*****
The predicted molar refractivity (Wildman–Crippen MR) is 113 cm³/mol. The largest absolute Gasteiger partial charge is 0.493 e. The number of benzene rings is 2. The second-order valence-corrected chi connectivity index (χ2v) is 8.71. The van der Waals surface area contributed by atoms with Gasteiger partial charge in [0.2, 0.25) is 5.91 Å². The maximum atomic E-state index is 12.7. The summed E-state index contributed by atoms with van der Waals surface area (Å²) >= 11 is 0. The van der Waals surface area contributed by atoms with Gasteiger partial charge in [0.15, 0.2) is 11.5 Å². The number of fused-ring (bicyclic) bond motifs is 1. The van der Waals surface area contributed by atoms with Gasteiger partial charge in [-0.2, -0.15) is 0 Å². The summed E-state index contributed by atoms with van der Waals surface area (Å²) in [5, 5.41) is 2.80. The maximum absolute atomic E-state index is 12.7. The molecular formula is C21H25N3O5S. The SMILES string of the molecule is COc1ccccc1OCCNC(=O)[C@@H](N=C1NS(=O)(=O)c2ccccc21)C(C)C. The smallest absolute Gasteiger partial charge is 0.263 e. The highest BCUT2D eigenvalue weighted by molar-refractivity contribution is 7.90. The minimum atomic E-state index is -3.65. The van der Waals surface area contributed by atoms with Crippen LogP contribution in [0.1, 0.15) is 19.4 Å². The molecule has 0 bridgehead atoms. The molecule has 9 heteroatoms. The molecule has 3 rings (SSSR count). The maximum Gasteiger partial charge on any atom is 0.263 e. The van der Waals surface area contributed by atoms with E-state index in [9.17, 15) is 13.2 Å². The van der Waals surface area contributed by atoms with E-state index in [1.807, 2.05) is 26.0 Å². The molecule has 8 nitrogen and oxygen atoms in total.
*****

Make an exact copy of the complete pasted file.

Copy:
The predicted molar refractivity (Wildman–Crippen MR) is 113 cm³/mol. The largest absolute Gasteiger partial charge is 0.493 e. The number of benzene rings is 2. The second-order valence-corrected chi connectivity index (χ2v) is 8.71. The van der Waals surface area contributed by atoms with Gasteiger partial charge in [0.2, 0.25) is 5.91 Å². The maximum atomic E-state index is 12.7. The summed E-state index contributed by atoms with van der Waals surface area (Å²) >= 11 is 0. The van der Waals surface area contributed by atoms with Gasteiger partial charge in [0.15, 0.2) is 11.5 Å². The number of fused-ring (bicyclic) bond motifs is 1. The van der Waals surface area contributed by atoms with Gasteiger partial charge in [-0.2, -0.15) is 0 Å². The summed E-state index contributed by atoms with van der Waals surface area (Å²) in [5, 5.41) is 2.80. The maximum absolute atomic E-state index is 12.7. The molecular formula is C21H25N3O5S. The SMILES string of the molecule is COc1ccccc1OCCNC(=O)[C@@H](N=C1NS(=O)(=O)c2ccccc21)C(C)C. The smallest absolute Gasteiger partial charge is 0.263 e. The highest BCUT2D eigenvalue weighted by molar-refractivity contribution is 7.90. The minimum atomic E-state index is -3.65. The van der Waals surface area contributed by atoms with Crippen LogP contribution in [0.1, 0.15) is 19.4 Å². The molecule has 0 bridgehead atoms. The molecule has 9 heteroatoms. The molecule has 3 rings (SSSR count). The maximum Gasteiger partial charge on any atom is 0.263 e. The van der Waals surface area contributed by atoms with E-state index in [9.17, 15) is 13.2 Å². The van der Waals surface area contributed by atoms with E-state index in [1.807, 2.05) is 26.0 Å². The molecule has 8 nitrogen and oxygen atoms in total.